Well, that didn’t take long, in the end:
Breaking: Dylann Roof, avowed white supremacist, sentenced to death for Charleston church massacre https://t.co/CSvm5CogAJ
— Washington Post (@washingtonpost) January 10, 2017
So after all the buildup to the trial, and the lengthy trial itself, the jury made short work of the matter. It took less than three hours for them to decide.
We’ve known he did it since the day after the massacre itself. Now we’re done with the formalities, except for one.
What to say? Well, I don’t believe in the death penalty, but if you’re going to have one, this is what it’s for.
If I have any further objection, it is this: I wish he was receiving this sentence purely for the nine horrific murders he committed rather than for “hate crimes.” It worries me to see the United States of America put someone to death for his attitudes, however abominable they are. It almost belittles the enormity of what he did, by shifting part of our emphasis from the killing of innocents to punishing political views. (This is one of my few areas of agreement with libertarians.)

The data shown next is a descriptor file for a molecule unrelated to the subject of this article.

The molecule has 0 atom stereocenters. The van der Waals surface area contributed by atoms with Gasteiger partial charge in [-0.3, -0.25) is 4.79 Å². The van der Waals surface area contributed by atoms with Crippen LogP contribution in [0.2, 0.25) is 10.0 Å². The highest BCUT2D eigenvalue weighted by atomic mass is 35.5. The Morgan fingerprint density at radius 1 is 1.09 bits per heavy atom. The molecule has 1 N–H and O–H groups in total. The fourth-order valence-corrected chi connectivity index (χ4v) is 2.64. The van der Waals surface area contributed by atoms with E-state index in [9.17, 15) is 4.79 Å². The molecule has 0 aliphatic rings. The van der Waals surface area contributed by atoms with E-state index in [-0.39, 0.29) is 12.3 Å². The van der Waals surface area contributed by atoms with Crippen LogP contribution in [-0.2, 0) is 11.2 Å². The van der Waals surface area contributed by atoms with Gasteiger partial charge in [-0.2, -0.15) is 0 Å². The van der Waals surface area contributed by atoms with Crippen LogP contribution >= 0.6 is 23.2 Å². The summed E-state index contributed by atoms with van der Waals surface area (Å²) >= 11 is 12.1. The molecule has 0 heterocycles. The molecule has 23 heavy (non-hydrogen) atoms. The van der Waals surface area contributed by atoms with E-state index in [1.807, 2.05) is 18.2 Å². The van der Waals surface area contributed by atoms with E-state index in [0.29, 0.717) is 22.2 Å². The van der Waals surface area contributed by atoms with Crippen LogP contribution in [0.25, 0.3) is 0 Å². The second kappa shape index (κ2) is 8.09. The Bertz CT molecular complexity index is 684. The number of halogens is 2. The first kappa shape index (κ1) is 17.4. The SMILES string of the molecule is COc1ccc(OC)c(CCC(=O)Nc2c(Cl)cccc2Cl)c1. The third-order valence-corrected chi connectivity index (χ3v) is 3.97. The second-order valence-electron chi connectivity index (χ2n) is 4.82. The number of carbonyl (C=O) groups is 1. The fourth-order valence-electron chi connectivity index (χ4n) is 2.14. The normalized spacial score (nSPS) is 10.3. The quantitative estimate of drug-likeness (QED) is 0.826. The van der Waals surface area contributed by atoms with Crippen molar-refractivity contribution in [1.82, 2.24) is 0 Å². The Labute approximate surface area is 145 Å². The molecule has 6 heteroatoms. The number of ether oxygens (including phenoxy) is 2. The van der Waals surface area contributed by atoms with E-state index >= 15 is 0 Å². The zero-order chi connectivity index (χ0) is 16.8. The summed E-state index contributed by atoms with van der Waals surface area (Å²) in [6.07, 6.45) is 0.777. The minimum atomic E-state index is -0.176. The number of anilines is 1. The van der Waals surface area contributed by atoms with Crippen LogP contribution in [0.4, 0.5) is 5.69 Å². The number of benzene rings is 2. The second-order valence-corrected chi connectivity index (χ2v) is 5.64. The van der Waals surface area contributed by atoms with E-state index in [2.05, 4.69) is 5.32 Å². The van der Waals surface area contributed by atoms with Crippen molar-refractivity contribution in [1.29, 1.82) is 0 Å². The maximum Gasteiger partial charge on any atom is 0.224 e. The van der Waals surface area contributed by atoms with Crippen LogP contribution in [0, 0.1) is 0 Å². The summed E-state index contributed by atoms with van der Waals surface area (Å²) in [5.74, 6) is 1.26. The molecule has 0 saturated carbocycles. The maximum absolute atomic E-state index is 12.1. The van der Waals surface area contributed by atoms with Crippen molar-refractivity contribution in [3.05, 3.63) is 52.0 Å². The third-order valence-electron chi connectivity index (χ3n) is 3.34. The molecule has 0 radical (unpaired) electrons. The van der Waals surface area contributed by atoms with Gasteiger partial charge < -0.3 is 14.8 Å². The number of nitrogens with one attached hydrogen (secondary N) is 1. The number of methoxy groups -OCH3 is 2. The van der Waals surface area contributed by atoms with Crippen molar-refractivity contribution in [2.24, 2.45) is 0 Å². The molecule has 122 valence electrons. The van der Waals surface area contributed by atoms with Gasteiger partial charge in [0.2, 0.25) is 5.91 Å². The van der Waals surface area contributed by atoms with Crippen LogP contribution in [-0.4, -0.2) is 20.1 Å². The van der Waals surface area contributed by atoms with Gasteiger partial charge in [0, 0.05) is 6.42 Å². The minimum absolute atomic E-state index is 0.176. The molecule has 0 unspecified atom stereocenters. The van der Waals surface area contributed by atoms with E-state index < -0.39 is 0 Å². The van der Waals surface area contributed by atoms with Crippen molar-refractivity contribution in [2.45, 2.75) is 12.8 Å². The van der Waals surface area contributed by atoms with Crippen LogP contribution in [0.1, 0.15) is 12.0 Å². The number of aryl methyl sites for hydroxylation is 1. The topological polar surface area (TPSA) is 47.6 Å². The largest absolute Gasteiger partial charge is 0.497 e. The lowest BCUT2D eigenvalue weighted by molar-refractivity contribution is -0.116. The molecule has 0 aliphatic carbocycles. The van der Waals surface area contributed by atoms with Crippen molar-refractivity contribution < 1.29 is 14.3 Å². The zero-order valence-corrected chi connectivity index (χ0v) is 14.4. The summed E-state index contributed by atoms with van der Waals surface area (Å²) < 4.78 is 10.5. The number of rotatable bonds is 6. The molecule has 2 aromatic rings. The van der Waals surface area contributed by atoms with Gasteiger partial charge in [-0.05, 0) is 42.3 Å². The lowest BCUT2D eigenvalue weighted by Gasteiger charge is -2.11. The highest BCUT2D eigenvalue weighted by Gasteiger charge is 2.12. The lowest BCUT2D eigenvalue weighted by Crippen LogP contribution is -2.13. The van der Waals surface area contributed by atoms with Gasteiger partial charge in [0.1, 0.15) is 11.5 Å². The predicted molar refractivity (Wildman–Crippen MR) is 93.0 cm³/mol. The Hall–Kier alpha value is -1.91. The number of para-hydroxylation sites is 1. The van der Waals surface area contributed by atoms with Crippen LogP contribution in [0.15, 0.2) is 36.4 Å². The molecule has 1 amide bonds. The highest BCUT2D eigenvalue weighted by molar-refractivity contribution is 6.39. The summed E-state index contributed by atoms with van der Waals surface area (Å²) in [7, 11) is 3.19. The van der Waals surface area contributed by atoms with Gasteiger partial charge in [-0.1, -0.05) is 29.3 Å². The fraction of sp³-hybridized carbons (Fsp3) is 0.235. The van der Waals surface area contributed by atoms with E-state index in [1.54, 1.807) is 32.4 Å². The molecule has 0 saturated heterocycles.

But when his execution comes, I guess it’s sort of moot what we call the crime. Once he’s dead, that’s it. He won’t do that any more.
This was a weird day in the courtroom, with Roof’s bizarre address to the jury that dramatically demonstrated why it’s a terrible idea to represent yourself. After supposedly taking over his defense because he didn’t want evidence introduced that point to insanity, he said, “Um, I think it’s safe to say that no one in their right mind wants to go into a church and kill people.”
His soliloquy included other weirdness, such as:
“Wouldn’t it be fair to say that the prosecution hates me?” Roof said, noting that prosecutors were seeking the death penalty.
Roof told the jury they might think, ” ‘Of course they hate you; everyone hates you. They have good reason to hate you.’ I don’t deny it.”…
We’ll never really known what made this guy tick. And perhaps that’s a blessing…